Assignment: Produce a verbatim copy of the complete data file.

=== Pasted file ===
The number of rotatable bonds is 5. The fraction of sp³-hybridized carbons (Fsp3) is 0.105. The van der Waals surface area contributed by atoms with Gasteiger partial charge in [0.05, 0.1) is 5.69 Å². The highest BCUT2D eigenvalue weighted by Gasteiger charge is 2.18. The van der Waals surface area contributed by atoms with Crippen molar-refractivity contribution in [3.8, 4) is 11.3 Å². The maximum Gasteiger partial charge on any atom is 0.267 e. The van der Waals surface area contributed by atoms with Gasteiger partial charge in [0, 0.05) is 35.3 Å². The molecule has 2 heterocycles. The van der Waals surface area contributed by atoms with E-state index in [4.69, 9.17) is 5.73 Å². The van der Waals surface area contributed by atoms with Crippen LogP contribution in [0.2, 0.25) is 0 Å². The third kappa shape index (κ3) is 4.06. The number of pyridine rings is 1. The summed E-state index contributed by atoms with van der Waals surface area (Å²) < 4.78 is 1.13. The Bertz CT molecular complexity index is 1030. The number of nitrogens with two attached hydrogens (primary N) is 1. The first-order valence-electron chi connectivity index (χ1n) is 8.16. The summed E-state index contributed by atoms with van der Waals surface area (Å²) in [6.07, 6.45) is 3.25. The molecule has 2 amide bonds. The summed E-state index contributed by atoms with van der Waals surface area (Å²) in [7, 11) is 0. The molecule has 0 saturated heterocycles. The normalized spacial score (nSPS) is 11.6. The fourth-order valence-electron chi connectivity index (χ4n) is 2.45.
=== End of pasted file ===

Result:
The number of rotatable bonds is 5. The fraction of sp³-hybridized carbons (Fsp3) is 0.105. The van der Waals surface area contributed by atoms with Gasteiger partial charge in [0.05, 0.1) is 5.69 Å². The highest BCUT2D eigenvalue weighted by Gasteiger charge is 2.18. The van der Waals surface area contributed by atoms with Crippen molar-refractivity contribution in [3.8, 4) is 11.3 Å². The maximum Gasteiger partial charge on any atom is 0.267 e. The van der Waals surface area contributed by atoms with Gasteiger partial charge in [0, 0.05) is 35.3 Å². The molecule has 2 heterocycles. The van der Waals surface area contributed by atoms with E-state index in [4.69, 9.17) is 5.73 Å². The van der Waals surface area contributed by atoms with Crippen LogP contribution in [0.2, 0.25) is 0 Å². The third kappa shape index (κ3) is 4.06. The number of pyridine rings is 1. The summed E-state index contributed by atoms with van der Waals surface area (Å²) < 4.78 is 1.13. The Bertz CT molecular complexity index is 1030. The number of nitrogens with two attached hydrogens (primary N) is 1. The first-order valence-electron chi connectivity index (χ1n) is 8.16. The summed E-state index contributed by atoms with van der Waals surface area (Å²) in [6.07, 6.45) is 3.25. The molecule has 2 amide bonds. The summed E-state index contributed by atoms with van der Waals surface area (Å²) in [7, 11) is 0. The molecule has 0 saturated heterocycles. The normalized spacial score (nSPS) is 11.6. The fourth-order valence-electron chi connectivity index (χ4n) is 2.45.